The Parallels in the Lion, the Witch, and the Wardrobe and Christian Doctrine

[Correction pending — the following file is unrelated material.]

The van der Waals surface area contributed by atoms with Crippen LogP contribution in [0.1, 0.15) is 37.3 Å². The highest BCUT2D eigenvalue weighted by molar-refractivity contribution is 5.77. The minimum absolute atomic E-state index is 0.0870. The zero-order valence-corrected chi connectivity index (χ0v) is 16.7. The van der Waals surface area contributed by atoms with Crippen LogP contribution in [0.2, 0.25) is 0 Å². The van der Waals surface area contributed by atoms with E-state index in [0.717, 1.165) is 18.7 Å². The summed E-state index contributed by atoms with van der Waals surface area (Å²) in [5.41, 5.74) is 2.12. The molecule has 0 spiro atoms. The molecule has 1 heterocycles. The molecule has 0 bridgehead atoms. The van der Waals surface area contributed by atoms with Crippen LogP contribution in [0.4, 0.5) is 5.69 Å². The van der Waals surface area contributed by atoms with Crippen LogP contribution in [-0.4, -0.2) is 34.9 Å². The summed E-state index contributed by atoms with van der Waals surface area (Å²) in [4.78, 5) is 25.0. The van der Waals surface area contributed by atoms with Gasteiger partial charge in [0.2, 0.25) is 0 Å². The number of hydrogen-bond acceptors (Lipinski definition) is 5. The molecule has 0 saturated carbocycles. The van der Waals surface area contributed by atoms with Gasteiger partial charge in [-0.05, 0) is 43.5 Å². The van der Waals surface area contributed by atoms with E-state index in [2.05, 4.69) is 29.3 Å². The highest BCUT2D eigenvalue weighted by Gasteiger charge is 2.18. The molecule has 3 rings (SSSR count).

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Children and adults around the world have read and enjoyed C.S. Lewis’s series, Chronicles of Narnia. The seven books in this series contain tales of a fantasy world with talking fauns, lions, dwarfs, unicorns, and other mythical beasts. Is this series of children’s literature simply a collection of fairy tales or do these fantasy novels hold a much deeper meaning? Many scholars believe that the Chronicles of Narnia is an allegory of Christian Doctrine. The series may not be a direct allegory, but the tales of Narnia do parallel biblical truths. The first book in the series, The Lion, the Witch, and the Wardrobe, contains many parallels to the Gospels found in the New Testament of the Bible. C.S Lewis’s life experiences and personal philosophies made quite an impact on all of his writings, but especially in The Chronicles of Narnia series beginning with The Lion, the Witch, and the Wardrobe. Clive Staples Lewis, better known as “Jack”, was born on November 29th, 1898 in the Northern Ireland town of Belfast and raised in a happy Protestant home in that small town (Wilson 8). In 1908, Lewis’s mother, Flora, died of cancer and this had a profound and lasting effect on Lewis’s life. Soon after his mother’s death, Lewis’s father, sickened with grief, sent him and his brother, Warnie, to a boarding school in London called “Wynard House” (Manlove xiii). In Lewis’s autobiography he describes this boarding school as a “concentration camp” (23) as the pupils are hit with a cane and verbally abused by the headmaster, Reverend Robert Capron. Many traumatic events plagued Lewis’s childhood and teenage years, which caused him to soon lose his faith in God. Scholar David C. Downing writes that Lewis began to “associate Christianity with condemnation” of oneself or others “for not living up to God’s standards (10). Lewis found Christianity and all other religions to

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